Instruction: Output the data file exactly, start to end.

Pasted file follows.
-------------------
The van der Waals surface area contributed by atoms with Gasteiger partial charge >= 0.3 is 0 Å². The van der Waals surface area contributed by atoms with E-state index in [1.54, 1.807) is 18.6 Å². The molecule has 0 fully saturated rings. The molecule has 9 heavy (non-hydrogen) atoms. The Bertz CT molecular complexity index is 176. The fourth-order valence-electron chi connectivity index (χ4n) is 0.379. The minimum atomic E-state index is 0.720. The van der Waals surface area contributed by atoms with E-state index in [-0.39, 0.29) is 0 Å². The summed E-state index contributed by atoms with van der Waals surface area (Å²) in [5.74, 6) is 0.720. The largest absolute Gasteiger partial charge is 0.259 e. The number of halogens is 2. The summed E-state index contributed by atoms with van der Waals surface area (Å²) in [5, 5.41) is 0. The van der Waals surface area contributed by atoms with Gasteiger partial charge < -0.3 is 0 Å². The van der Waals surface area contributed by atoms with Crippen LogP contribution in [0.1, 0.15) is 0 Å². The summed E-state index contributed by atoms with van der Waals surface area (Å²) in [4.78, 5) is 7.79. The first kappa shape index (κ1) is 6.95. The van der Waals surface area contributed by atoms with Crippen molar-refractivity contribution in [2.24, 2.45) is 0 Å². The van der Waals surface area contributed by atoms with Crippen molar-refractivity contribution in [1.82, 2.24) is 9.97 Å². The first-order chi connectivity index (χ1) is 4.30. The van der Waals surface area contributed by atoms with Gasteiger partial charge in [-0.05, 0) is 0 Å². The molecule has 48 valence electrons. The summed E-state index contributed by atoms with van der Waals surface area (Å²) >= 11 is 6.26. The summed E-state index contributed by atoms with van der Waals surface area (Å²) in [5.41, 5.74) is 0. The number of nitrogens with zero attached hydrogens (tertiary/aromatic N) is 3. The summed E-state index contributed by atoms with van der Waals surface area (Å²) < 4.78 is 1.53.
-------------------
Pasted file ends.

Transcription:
The van der Waals surface area contributed by atoms with Gasteiger partial charge >= 0.3 is 0 Å². The van der Waals surface area contributed by atoms with E-state index in [1.54, 1.807) is 18.6 Å². The molecule has 0 fully saturated rings. The molecule has 9 heavy (non-hydrogen) atoms. The Bertz CT molecular complexity index is 176. The fourth-order valence-electron chi connectivity index (χ4n) is 0.379. The minimum atomic E-state index is 0.720. The van der Waals surface area contributed by atoms with E-state index in [-0.39, 0.29) is 0 Å². The summed E-state index contributed by atoms with van der Waals surface area (Å²) in [5.74, 6) is 0.720. The largest absolute Gasteiger partial charge is 0.259 e. The number of halogens is 2. The summed E-state index contributed by atoms with van der Waals surface area (Å²) in [5, 5.41) is 0. The van der Waals surface area contributed by atoms with Gasteiger partial charge < -0.3 is 0 Å². The van der Waals surface area contributed by atoms with Crippen LogP contribution in [0.1, 0.15) is 0 Å². The summed E-state index contributed by atoms with van der Waals surface area (Å²) in [4.78, 5) is 7.79. The first kappa shape index (κ1) is 6.95. The van der Waals surface area contributed by atoms with Crippen molar-refractivity contribution in [2.24, 2.45) is 0 Å². The van der Waals surface area contributed by atoms with Crippen molar-refractivity contribution in [1.82, 2.24) is 9.97 Å². The first-order chi connectivity index (χ1) is 4.30. The van der Waals surface area contributed by atoms with Gasteiger partial charge in [-0.05, 0) is 0 Å². The molecule has 48 valence electrons. The summed E-state index contributed by atoms with van der Waals surface area (Å²) >= 11 is 6.26. The summed E-state index contributed by atoms with van der Waals surface area (Å²) in [5.41, 5.74) is 0. The number of nitrogens with zero attached hydrogens (tertiary/aromatic N) is 3. The summed E-state index contributed by atoms with van der Waals surface area (Å²) < 4.78 is 1.53.